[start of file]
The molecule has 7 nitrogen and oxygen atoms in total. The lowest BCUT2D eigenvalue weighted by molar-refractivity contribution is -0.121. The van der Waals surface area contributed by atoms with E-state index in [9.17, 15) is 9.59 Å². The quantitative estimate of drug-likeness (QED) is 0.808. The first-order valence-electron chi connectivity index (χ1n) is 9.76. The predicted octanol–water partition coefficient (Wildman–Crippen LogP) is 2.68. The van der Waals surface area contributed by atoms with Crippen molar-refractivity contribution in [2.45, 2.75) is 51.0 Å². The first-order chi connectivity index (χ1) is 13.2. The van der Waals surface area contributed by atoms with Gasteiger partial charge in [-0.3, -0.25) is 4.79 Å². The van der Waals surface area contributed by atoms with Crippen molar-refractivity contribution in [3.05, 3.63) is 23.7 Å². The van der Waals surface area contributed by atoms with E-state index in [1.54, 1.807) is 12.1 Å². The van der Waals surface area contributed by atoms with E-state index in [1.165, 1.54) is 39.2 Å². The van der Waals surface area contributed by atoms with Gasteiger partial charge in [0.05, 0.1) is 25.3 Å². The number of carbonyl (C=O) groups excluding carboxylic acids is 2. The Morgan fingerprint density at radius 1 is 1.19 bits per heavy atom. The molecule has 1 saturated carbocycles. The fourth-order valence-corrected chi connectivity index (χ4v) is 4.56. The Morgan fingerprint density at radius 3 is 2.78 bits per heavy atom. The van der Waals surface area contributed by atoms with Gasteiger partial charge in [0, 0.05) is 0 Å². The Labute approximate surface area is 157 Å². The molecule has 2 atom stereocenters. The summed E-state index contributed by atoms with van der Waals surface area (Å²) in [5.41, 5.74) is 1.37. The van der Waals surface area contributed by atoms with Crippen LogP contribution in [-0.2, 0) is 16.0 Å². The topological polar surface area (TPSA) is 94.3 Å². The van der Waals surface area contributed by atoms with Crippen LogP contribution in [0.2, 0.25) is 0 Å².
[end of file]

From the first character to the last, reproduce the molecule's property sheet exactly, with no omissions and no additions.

The molecule has 7 nitrogen and oxygen atoms in total. The lowest BCUT2D eigenvalue weighted by molar-refractivity contribution is -0.121. The van der Waals surface area contributed by atoms with E-state index in [9.17, 15) is 9.59 Å². The quantitative estimate of drug-likeness (QED) is 0.808. The first-order valence-electron chi connectivity index (χ1n) is 9.76. The predicted octanol–water partition coefficient (Wildman–Crippen LogP) is 2.68. The van der Waals surface area contributed by atoms with Crippen molar-refractivity contribution in [2.45, 2.75) is 51.0 Å². The first-order chi connectivity index (χ1) is 13.2. The van der Waals surface area contributed by atoms with Gasteiger partial charge in [-0.3, -0.25) is 4.79 Å². The van der Waals surface area contributed by atoms with Crippen molar-refractivity contribution in [3.05, 3.63) is 23.7 Å². The van der Waals surface area contributed by atoms with E-state index in [1.54, 1.807) is 12.1 Å². The van der Waals surface area contributed by atoms with E-state index in [1.165, 1.54) is 39.2 Å². The van der Waals surface area contributed by atoms with Gasteiger partial charge in [0.05, 0.1) is 25.3 Å². The number of carbonyl (C=O) groups excluding carboxylic acids is 2. The Morgan fingerprint density at radius 1 is 1.19 bits per heavy atom. The molecule has 1 saturated carbocycles. The fourth-order valence-corrected chi connectivity index (χ4v) is 4.56. The Morgan fingerprint density at radius 3 is 2.78 bits per heavy atom. The van der Waals surface area contributed by atoms with Gasteiger partial charge in [0, 0.05) is 0 Å². The Labute approximate surface area is 157 Å². The molecule has 2 atom stereocenters. The summed E-state index contributed by atoms with van der Waals surface area (Å²) in [5.41, 5.74) is 1.37. The van der Waals surface area contributed by atoms with Crippen LogP contribution in [-0.2, 0) is 16.0 Å². The topological polar surface area (TPSA) is 94.3 Å². The van der Waals surface area contributed by atoms with Crippen LogP contribution in [0.2, 0.25) is 0 Å².